Ukay-ukay Avenue?-A A +A
Thursday, September 26, 2013
QUICK! Someone took some 'before' photos of Roxas Avenue -- rumor is, it's about to turn into a warren of jerry-built market stalls, ukay-ukay tents, unsavory eateries and, for all I know, bamboo out houses with their arses hanging over Roxas' central canal.
There's a group, the Davao Muslim Tribal Councils Association, Inc., a commercial association, lobbying for the creation of a permanent street market, a "centralized trading activity" in lobbyist, speak, on Roxas Avenue much along the lines of the disaster which squatted on the avenue Christmas last.
Remember that one? Irate store owners -- legit store owners, that is who pay their taxes complaining about lost trade -- zero amenities, the street blocked to traffic, stallholders who, despite repeated requests, overstayed their permits by several months and, let's not forget to mention the litter and filth which tends to accumulate wherever these stalls set up.
This time, the association promises, the "group swears to abide by the strict rules on waste disposal' and 'strict observance of cleanliness" and if you believe that well -- just think on the various street markets which have sprung up here and there "abiding by the rules" and the street and sidewalk vendors who have been blatantly ignoring the rules as long as anyone can remember.
The group also claimed the market would "create a tourist attraction" -- as if Koreans and Japanese are going to line up at airports to fly down and see where their old laundry ended up -- and "establish and maintain productive colloborative relationships with government agencies, civic and non-government organizations" which is prize-winning gobbledygook if ever there was.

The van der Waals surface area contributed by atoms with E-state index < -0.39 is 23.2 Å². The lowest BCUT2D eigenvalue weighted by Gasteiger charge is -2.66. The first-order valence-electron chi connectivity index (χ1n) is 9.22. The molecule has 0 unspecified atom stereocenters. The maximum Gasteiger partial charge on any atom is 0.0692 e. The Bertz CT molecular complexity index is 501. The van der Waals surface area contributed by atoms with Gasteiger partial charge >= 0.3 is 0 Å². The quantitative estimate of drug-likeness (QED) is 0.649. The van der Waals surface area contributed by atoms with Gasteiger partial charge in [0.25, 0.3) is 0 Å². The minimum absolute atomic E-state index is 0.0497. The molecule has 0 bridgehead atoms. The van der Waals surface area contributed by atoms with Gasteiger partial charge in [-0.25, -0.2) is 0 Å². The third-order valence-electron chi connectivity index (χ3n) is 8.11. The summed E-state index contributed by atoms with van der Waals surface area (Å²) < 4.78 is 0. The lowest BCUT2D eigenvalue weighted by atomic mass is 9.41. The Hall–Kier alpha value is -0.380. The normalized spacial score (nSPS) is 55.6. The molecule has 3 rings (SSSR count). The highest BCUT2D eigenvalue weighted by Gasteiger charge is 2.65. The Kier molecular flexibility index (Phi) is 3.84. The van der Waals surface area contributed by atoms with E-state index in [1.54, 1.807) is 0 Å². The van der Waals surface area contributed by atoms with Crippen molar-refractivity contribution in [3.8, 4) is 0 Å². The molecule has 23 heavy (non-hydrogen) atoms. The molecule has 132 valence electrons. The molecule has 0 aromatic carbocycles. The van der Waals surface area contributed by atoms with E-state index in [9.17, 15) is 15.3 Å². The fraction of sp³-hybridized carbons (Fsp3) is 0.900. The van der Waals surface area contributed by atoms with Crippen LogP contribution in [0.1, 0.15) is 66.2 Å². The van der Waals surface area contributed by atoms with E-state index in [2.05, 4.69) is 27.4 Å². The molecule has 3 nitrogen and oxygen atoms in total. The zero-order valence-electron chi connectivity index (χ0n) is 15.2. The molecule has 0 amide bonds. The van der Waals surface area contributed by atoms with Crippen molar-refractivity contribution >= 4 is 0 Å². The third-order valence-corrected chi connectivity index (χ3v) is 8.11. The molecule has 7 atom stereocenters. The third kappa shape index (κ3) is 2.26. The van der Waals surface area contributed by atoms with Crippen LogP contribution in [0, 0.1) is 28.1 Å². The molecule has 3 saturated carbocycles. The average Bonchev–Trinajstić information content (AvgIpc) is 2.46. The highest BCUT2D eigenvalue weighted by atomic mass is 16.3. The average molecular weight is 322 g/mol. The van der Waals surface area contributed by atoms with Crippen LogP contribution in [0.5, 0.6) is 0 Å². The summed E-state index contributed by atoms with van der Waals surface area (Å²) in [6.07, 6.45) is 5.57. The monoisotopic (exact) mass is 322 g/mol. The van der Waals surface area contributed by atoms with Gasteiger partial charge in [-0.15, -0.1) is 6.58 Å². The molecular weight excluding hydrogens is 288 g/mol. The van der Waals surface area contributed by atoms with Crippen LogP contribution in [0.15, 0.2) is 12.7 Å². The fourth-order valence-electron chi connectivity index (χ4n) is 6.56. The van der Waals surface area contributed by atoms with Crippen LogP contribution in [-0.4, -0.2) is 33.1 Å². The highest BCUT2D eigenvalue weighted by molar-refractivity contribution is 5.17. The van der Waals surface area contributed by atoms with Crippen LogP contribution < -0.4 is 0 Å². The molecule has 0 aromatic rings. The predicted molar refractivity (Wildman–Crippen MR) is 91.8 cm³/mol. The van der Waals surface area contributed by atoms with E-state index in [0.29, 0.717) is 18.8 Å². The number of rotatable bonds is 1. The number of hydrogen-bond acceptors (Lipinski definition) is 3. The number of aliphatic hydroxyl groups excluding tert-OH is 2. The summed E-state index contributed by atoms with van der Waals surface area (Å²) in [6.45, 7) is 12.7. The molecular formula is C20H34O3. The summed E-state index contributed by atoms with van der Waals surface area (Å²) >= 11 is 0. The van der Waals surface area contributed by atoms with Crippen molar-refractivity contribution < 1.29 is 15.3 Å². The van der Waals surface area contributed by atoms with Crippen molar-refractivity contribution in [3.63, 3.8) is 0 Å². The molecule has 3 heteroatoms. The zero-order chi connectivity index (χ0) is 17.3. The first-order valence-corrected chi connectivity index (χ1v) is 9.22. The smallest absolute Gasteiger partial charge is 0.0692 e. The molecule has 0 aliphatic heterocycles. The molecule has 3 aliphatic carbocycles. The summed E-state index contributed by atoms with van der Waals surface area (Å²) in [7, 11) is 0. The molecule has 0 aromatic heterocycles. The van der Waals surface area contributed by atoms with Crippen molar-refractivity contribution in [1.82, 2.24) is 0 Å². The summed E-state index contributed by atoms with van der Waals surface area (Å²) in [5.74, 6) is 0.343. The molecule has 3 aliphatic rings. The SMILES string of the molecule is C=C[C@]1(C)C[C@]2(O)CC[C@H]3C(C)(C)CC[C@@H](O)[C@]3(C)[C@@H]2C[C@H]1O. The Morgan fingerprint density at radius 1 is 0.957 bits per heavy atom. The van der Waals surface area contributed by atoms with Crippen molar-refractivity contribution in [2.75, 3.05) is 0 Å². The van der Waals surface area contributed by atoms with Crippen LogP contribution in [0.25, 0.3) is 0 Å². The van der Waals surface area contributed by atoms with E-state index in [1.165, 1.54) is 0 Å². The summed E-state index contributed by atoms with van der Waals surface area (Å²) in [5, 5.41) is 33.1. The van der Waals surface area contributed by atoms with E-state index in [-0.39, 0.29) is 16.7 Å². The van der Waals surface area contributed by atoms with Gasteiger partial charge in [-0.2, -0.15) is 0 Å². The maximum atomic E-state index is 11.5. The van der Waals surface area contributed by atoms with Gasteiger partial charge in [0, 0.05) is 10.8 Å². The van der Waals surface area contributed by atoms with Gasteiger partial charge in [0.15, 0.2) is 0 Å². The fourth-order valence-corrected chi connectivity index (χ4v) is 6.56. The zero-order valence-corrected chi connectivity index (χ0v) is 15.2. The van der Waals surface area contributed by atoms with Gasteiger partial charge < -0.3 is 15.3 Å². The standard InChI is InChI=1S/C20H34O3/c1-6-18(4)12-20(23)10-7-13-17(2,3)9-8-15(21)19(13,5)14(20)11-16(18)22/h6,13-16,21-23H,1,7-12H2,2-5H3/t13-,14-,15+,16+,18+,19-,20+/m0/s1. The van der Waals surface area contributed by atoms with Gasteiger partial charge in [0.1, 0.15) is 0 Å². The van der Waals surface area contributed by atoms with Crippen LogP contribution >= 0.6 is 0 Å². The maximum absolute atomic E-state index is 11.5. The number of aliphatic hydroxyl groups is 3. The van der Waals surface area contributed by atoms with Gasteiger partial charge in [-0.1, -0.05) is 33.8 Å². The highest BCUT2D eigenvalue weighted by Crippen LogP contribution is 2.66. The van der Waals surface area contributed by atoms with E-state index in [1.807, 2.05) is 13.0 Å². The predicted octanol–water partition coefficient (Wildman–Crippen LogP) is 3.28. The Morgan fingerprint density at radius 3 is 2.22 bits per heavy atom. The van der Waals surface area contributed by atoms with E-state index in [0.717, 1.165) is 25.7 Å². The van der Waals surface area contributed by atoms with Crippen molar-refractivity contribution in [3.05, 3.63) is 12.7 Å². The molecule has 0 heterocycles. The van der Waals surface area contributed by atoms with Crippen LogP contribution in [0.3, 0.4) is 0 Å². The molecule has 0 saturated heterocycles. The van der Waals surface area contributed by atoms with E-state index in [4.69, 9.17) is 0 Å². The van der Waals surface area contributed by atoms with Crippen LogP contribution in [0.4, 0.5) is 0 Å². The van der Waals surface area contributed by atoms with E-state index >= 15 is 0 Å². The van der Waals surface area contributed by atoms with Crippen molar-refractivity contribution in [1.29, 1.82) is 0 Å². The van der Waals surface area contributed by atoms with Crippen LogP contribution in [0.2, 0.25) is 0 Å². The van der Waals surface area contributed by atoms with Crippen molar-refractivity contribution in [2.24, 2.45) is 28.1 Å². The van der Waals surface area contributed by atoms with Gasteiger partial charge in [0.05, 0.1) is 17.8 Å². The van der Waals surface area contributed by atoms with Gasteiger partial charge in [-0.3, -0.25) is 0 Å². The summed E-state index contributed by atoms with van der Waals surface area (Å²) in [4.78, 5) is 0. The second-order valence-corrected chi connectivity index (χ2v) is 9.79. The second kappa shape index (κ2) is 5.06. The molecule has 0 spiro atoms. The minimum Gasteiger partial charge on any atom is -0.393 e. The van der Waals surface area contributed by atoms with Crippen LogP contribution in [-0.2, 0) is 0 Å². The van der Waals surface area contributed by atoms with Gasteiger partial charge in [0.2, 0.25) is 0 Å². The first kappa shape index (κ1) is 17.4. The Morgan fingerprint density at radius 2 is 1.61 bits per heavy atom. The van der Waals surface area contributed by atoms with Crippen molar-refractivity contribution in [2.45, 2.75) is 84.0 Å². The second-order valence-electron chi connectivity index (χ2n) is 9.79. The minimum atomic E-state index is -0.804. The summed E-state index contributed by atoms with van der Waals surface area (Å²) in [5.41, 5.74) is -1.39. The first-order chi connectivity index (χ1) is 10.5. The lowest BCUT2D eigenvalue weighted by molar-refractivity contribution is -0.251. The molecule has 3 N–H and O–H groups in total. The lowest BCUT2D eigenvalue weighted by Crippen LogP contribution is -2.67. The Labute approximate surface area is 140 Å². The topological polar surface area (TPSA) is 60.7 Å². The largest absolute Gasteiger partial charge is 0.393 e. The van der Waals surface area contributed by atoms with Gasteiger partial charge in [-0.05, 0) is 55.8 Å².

Roxas Avenue is just about the only thoroughfare in the city which deserves the term "avenue" and can actually be held up as an example of what streets should look like. It's wide, generally clean, tree-lined and hosts decent hotels, upmarket coffee-shops, restaurants and a university. It features in foreign touristy literature -- is the city going to allow such an asset to be downgraded to an ukay-ukay ghetto? An Ukay-ukay Avenue?
If these people are looking for a permanent home for their stalls, barrows and eateries then what's wrong with the existing public markets? Up here at Buhangin Heights half the stalls of the new and covered public market are vacant but which are obviously not good enough for this crowd who are intent on the quick buck and avoiding market rental fees.
In Buhangin, the local ukay-ukay stalls are squatting on the highway verge opposite the market denying the verge to pedestrians and parked-up vehicles who and which are forced to use the slow lane of the highway and which, in turn, hinders traffic flow.
What is the City Engineer's department and the local barangay hall doing about this ukay-ukay squat? Last time I passed, nothing.
So someone please take a bunch of "before" snaps of Roxas Avenue so that we can remember what it used to look like, prior to the city caving in to profit before, in this case, the wellness and attractiveness of the city.
Published in the Sun.Star Davao newspaper on September 27, 2013.